Community & Education Environment & Health Hong Kong

Incorrect industry guidelines may have caused copper residue in drinking water, says lawmaker

Democratic Party lawmaker Helena Wong has said that outdated and incorrect guidelines may have been the cause of copper residue being discovered in drinking water at some Hong Kong housing estates.

Wong said she reviewed teaching materials for workers from multiple industry sources and found that they incorrectly told workers to apply flux or resin – a paste used to solder pipe joints – on the inside of pipes.

Helena Wong flux resin copper pipe

Helena Wong; Flux or resin inside copper pipe. Photo: HKFP.

She said the UK’s Water Regulations Advisory Scheme, issued years ago, stated that the paste should not be applied to the inside of pipes. The strongly acidic chemical – with a pH value of 1-1.5 – can cause corrosion of copper pipework, leading to a blue discolouration of water owing to the high levels of copper. Only a thin layer should be applied outside the pipes, the guidelines state.

Blue substances – copper oxide – have been discovered at Kai Ching Estate, Lower Ngau Tau Kok Estate and Hung Hom Estate – all of which had pipes replaced after being affected by the 2015 lead-in-water scandal.

Long-term consumption of copper oxide may cause damage to the kidneys and liver.

Copper oxide water tap

Copper oxide in sand filter of water tap. Photo: HKFP.

Wong found that the Reference Materials on Connecting Copper Pipes – published by the Construction Industry Council Hong Kong in March last year – along with a a teaching video compiled by the City University of Hong Kong and the Hong Kong Housing Society, both wrongly instructed workers to apply the paste to the inside and outside of piping.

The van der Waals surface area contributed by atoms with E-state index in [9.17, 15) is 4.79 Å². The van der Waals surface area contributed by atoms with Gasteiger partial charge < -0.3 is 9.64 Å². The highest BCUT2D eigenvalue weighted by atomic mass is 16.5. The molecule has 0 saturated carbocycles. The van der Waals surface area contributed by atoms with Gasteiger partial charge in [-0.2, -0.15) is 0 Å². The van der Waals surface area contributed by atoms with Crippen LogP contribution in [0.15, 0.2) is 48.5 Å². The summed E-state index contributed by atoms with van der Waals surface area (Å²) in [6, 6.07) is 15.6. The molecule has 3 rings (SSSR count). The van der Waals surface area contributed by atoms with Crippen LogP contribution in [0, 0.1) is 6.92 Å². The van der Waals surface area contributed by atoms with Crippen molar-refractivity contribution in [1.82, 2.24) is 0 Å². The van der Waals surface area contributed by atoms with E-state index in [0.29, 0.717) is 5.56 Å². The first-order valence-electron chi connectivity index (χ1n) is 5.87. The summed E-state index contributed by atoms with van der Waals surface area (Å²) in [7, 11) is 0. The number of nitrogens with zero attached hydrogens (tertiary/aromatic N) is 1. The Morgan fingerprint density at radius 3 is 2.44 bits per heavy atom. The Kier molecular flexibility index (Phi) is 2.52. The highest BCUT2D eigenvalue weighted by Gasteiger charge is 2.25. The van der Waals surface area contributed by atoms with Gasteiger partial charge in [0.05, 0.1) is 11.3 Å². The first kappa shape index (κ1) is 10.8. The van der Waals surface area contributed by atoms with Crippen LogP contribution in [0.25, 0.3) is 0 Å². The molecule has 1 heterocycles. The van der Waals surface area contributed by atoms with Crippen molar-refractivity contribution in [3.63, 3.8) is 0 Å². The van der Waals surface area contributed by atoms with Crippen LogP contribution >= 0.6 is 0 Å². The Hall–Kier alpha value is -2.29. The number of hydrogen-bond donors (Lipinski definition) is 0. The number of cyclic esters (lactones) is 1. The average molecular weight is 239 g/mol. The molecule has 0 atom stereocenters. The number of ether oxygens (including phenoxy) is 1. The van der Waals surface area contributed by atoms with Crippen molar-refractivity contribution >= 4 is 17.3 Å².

“I am very shocked by this,” Wong said. “This might be a careless mistake. But if this is given by a professional body, I don’t think we can accept this kind of misunderstanding. They should have the professional judgment to teach the workers what is the proper way.”

The paste has been in use for more than a decade and incorrect usage may have affected many housing estates, according to experienced plumbers Wong spoke to.

Wong said the Water Supplies Department had told her the excess use of paste was likely the cause of the incident, but she added that the department may not understand that the issue could be caused by applying the paste inside pipes.

copper pipes

Diagram showing incorrect procedure in Reference Materials on Connecting Copper Pipes. Photo: Screenshot.

“I don’t blame the workers,” Wong said. She added that the Water Supplies Department should have verified the proper method and alerted the industry.

Wong also said she was not certain whether workers had enough protective gear when applying the paste, since it is a poisonous material.

The teaching video showing incorrect procedure:

Wong presented a jar of Fernox Powerflow Flux to the press. A spokesperson for Fernox said that the product was not poisonous and “is designed and independently approved to be used with potable water and has been [used] for decades in Hong Kong, UK and Europe.”

Wong said the government should consider waiving a month of water fees for estates previously affected by the lead-in-water scandal.

Incorrect industry guidelines may have caused copper residue in drinking water, says lawmaker